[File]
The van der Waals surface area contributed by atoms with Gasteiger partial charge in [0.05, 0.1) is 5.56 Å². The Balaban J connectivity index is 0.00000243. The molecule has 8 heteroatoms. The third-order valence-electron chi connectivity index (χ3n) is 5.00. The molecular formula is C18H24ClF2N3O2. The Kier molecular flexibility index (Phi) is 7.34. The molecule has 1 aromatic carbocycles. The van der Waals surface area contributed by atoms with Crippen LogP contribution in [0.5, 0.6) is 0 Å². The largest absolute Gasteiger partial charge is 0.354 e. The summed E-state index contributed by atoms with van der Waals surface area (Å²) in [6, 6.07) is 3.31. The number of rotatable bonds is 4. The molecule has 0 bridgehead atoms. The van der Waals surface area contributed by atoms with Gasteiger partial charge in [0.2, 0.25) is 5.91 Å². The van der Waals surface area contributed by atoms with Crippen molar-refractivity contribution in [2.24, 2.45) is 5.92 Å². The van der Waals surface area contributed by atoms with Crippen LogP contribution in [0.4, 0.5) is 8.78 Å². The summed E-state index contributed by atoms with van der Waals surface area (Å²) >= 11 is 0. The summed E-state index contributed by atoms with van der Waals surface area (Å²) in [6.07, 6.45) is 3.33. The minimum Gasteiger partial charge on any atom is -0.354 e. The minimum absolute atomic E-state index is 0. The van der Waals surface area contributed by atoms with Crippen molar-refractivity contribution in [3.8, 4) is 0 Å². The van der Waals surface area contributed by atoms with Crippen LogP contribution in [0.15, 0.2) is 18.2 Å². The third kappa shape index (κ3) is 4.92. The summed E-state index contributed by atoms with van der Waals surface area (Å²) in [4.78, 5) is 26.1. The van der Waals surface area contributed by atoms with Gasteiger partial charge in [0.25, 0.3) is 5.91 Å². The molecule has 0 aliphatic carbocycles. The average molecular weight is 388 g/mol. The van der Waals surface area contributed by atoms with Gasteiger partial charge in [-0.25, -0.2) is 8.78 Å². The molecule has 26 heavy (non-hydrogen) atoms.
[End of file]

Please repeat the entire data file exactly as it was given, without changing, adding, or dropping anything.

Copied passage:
The van der Waals surface area contributed by atoms with Gasteiger partial charge in [0.05, 0.1) is 5.56 Å². The Balaban J connectivity index is 0.00000243. The molecule has 8 heteroatoms. The third-order valence-electron chi connectivity index (χ3n) is 5.00. The molecular formula is C18H24ClF2N3O2. The Kier molecular flexibility index (Phi) is 7.34. The molecule has 1 aromatic carbocycles. The van der Waals surface area contributed by atoms with Crippen LogP contribution in [0.5, 0.6) is 0 Å². The largest absolute Gasteiger partial charge is 0.354 e. The summed E-state index contributed by atoms with van der Waals surface area (Å²) in [6, 6.07) is 3.31. The number of rotatable bonds is 4. The molecule has 0 bridgehead atoms. The van der Waals surface area contributed by atoms with Gasteiger partial charge in [0.2, 0.25) is 5.91 Å². The van der Waals surface area contributed by atoms with Crippen molar-refractivity contribution in [2.24, 2.45) is 5.92 Å². The van der Waals surface area contributed by atoms with Crippen LogP contribution in [0.4, 0.5) is 8.78 Å². The summed E-state index contributed by atoms with van der Waals surface area (Å²) >= 11 is 0. The summed E-state index contributed by atoms with van der Waals surface area (Å²) in [6.07, 6.45) is 3.33. The minimum Gasteiger partial charge on any atom is -0.354 e. The minimum absolute atomic E-state index is 0. The van der Waals surface area contributed by atoms with Crippen molar-refractivity contribution in [3.8, 4) is 0 Å². The van der Waals surface area contributed by atoms with Crippen LogP contribution in [0.15, 0.2) is 18.2 Å². The third kappa shape index (κ3) is 4.92. The summed E-state index contributed by atoms with van der Waals surface area (Å²) in [4.78, 5) is 26.1. The van der Waals surface area contributed by atoms with Gasteiger partial charge in [0.25, 0.3) is 5.91 Å². The molecule has 0 aliphatic carbocycles. The average molecular weight is 388 g/mol. The van der Waals surface area contributed by atoms with Gasteiger partial charge in [-0.25, -0.2) is 8.78 Å². The molecule has 26 heavy (non-hydrogen) atoms.